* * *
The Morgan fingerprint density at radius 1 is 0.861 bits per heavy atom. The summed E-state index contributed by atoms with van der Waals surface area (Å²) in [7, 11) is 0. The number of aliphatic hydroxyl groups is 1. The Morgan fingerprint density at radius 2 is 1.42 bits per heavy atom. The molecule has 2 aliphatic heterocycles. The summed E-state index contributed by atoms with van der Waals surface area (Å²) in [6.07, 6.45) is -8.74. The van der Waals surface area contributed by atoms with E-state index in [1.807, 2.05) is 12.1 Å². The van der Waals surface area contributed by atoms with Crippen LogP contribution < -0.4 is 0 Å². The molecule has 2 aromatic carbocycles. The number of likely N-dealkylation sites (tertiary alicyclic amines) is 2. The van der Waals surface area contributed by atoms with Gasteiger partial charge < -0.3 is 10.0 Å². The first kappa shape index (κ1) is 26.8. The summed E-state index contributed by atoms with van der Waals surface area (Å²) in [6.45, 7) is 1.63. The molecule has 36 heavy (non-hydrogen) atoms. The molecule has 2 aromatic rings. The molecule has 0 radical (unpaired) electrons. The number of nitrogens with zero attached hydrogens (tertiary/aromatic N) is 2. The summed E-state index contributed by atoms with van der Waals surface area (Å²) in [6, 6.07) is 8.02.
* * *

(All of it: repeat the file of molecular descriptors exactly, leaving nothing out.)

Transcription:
The Morgan fingerprint density at radius 1 is 0.861 bits per heavy atom. The summed E-state index contributed by atoms with van der Waals surface area (Å²) in [7, 11) is 0. The number of aliphatic hydroxyl groups is 1. The Morgan fingerprint density at radius 2 is 1.42 bits per heavy atom. The molecule has 2 aliphatic heterocycles. The summed E-state index contributed by atoms with van der Waals surface area (Å²) in [6.07, 6.45) is -8.74. The van der Waals surface area contributed by atoms with E-state index in [1.807, 2.05) is 12.1 Å². The van der Waals surface area contributed by atoms with Crippen LogP contribution < -0.4 is 0 Å². The molecule has 2 aromatic carbocycles. The number of likely N-dealkylation sites (tertiary alicyclic amines) is 2. The van der Waals surface area contributed by atoms with Gasteiger partial charge < -0.3 is 10.0 Å². The first kappa shape index (κ1) is 26.8. The summed E-state index contributed by atoms with van der Waals surface area (Å²) in [6.45, 7) is 1.63. The molecule has 36 heavy (non-hydrogen) atoms. The molecule has 2 aromatic rings. The molecule has 0 radical (unpaired) electrons. The number of nitrogens with zero attached hydrogens (tertiary/aromatic N) is 2. The summed E-state index contributed by atoms with van der Waals surface area (Å²) in [6, 6.07) is 8.02.